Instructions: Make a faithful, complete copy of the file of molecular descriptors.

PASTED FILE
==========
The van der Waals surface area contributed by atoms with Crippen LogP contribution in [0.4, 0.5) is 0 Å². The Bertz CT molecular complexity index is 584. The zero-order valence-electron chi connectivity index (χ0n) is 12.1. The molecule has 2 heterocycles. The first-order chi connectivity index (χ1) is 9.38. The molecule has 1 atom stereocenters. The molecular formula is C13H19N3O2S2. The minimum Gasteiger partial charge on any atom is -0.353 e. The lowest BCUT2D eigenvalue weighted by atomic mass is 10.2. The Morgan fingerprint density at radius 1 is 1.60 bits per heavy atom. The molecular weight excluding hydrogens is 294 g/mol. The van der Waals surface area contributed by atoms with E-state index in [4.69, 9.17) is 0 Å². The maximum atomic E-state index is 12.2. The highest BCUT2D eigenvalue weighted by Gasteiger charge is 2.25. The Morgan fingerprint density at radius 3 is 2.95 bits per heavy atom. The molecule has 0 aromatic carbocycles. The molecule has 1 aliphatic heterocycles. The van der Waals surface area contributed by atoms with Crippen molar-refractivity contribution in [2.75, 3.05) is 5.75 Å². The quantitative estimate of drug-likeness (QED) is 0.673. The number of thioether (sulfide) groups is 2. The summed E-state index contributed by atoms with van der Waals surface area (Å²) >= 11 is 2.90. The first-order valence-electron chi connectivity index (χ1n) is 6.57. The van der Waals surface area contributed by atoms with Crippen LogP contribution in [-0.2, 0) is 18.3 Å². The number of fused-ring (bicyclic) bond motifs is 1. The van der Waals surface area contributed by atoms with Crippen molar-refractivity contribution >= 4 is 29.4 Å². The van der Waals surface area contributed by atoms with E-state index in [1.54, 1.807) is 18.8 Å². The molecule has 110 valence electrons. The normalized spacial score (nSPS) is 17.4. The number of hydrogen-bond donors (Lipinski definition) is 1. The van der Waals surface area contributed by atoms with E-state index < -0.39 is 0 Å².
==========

The van der Waals surface area contributed by atoms with Crippen LogP contribution in [0.4, 0.5) is 0 Å². The Bertz CT molecular complexity index is 584. The zero-order valence-electron chi connectivity index (χ0n) is 12.1. The molecule has 2 heterocycles. The first-order chi connectivity index (χ1) is 9.38. The molecule has 1 atom stereocenters. The molecular formula is C13H19N3O2S2. The minimum Gasteiger partial charge on any atom is -0.353 e. The lowest BCUT2D eigenvalue weighted by atomic mass is 10.2. The Morgan fingerprint density at radius 1 is 1.60 bits per heavy atom. The molecular weight excluding hydrogens is 294 g/mol. The van der Waals surface area contributed by atoms with E-state index in [4.69, 9.17) is 0 Å². The maximum atomic E-state index is 12.2. The highest BCUT2D eigenvalue weighted by Gasteiger charge is 2.25. The Morgan fingerprint density at radius 3 is 2.95 bits per heavy atom. The molecule has 0 aromatic carbocycles. The molecule has 1 aliphatic heterocycles. The van der Waals surface area contributed by atoms with Crippen molar-refractivity contribution in [2.75, 3.05) is 5.75 Å². The quantitative estimate of drug-likeness (QED) is 0.673. The number of thioether (sulfide) groups is 2. The summed E-state index contributed by atoms with van der Waals surface area (Å²) >= 11 is 2.90. The first-order valence-electron chi connectivity index (χ1n) is 6.57. The van der Waals surface area contributed by atoms with Crippen LogP contribution in [-0.2, 0) is 18.3 Å². The number of fused-ring (bicyclic) bond motifs is 1. The van der Waals surface area contributed by atoms with Crippen molar-refractivity contribution >= 4 is 29.4 Å². The van der Waals surface area contributed by atoms with E-state index in [1.54, 1.807) is 18.8 Å². The molecule has 110 valence electrons. The normalized spacial score (nSPS) is 17.4. The number of hydrogen-bond donors (Lipinski definition) is 1. The van der Waals surface area contributed by atoms with E-state index < -0.39 is 0 Å².